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Appeals court: Trump exceeded authority with travel ban
Court Feed News | 2017/12/27 13:54
A federal appeals court panel has ruled that President Donald Trump once again exceeded the scope of his authority with his latest travel ban, but the judges on the 9th U.S. Circuit Court of Appeals put their decision on hold pending review by the U.S. Supreme Court, meaning the ban involving six majority Muslim countries will remain in effect.

The 77-page ruling released late Friday says Trump's proclamation makes no finding whatsoever that simply being from one of the countries cited in the ban makes someone a security risk.

Hawaii, which is suing to stop the ban, has argued that it will be harmful because families will be separated and university recruitment will be hampered.

Earlier this month, the Supreme Court lifted temporary lower court orders that had prevented the latest ban from taking effect.

The status quo was maintained when the 9th Circuit stayed its decision, said Carl Tobias, a professor at the University of Richmond School of Law.

The ruling was unusual, but it's a unique case, he said, noting the Supreme Court has not set argument dates because it has not yet decided to grant an appeal.

"Given the shockingly rapid volley of executive actions and court decisions, this is surely just the latest in a long series of battles to come." Mary Fan, a University of Washington law school professor, said about immigration ban litigation.


Indiana Supreme Court considers eavesdropping case
U.S. Legal News | 2017/12/25 13:53
The Indiana Supreme Court has taken up an eavesdropping case that could result in a new state standard to determine when prosecutorial misconduct is so egregious that a criminal suspect can no longer be made to stand trial.

The court heard arguments last week in a case involving a Long Beach murder suspect, John Larkin, whose supposedly private conversation with his attorney in a police interrogation room was recorded. The video was then viewed by LaPorte Chief Deputy Prosecutor Robert Neary, who ordered a transcript of the conversation and gave it to a special prosecutor handling the murder case.

Last month, the Supreme Court suspended Neary's law license for four years.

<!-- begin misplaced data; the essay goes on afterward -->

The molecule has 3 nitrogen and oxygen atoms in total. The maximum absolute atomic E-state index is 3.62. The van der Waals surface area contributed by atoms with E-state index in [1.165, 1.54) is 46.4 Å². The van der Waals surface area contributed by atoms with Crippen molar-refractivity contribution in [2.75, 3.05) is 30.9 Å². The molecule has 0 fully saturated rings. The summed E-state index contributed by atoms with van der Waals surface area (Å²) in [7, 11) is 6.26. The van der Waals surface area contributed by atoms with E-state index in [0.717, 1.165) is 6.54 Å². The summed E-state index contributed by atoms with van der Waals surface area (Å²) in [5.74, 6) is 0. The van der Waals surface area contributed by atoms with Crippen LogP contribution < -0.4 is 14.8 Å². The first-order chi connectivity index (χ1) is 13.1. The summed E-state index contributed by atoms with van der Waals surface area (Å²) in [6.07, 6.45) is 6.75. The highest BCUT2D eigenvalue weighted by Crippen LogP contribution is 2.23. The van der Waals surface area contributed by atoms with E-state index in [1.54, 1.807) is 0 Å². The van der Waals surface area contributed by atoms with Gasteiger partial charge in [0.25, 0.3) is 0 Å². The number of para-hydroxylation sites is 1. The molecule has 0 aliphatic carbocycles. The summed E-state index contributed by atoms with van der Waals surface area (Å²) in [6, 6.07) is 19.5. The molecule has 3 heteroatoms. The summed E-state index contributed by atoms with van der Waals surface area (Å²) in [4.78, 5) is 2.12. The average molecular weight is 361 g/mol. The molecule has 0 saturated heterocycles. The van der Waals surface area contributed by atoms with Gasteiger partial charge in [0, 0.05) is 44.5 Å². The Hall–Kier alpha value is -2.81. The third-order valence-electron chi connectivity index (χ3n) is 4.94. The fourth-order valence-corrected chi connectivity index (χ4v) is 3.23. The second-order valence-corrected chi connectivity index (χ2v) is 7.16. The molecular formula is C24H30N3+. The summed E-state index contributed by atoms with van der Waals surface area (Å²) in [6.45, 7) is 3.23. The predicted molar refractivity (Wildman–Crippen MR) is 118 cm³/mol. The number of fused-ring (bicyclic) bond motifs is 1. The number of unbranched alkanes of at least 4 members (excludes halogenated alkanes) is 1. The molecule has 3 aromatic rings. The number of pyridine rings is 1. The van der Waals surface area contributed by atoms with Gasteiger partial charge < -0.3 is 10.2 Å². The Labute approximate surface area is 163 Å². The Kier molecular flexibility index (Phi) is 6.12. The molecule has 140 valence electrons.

Court records show that police or prosecutors likely tampered with evidence before providing it to the defendant's examiner as well, the (Northwest Indiana) Times reported .

Deputy Attorney General Eric Babbs asked the high court to overturn the LaPorte Circuit Court decision that tossed the voluntary manslaughter case against Larkin. The case was affirmed in June by the Indiana Court of Appeals.

Babbs requested that prosecutors be given the opportunity to prove that not all evidence in their case is tainted. Babbs also argued for the ability to proceed to trial with whatever evidence a judge finds was properly obtained.

Larkin's attorney Stacy Uliana said Babbs' requests are "too little, too late."

The justices didn't indicate when they will issue a ruling. There isn't a statutory timeline for a decision by the high court.

The Indiana Supreme Court has taken up an eavesdropping case that could result in a new state standard to determine when prosecutorial misconduct is so egregious that a criminal suspect can no longer be made to stand trial.



Commission to recommend pretrial reforms for Illinois courts
Law & Politics | 2017/12/22 13:53
Key players in the Illinois court system are set to scrutinize pretrial processes statewide to identify ways to make them fairer and more transparent.

The Illinois Supreme Court says the focal point of the push for reforms will be a Commission on Pretrial Practices. It’ll include everyone from judges and lawyers to legislators and court clerks.

Chief Justice Lloyd Karmeier said in a statement last week that the aim is to enact “sensible and practical reforms” that, among other things, ensure pretrial detention is ordered only when a suspect poses a clear threat.

He says the commission’s goal will be to understand “where the greatest problems lie” and “how those problems differ from jurisdiction to jurisdiction.” He didn’t say when the commission hoped to release its recommended reforms.


US jury acquits Peruvian defendant in FIFA bribery case
U.S. Legal News | 2017/12/20 13:52
A former South American soccer official was acquitted Tuesday of a corruption charge stemming from the FIFA bribery scandal after two others were convicted last week, capping a trial in which U.S. prosecutors sought to expose a culture of greed and corruption among the powerful men who oversee the world's most popular sport.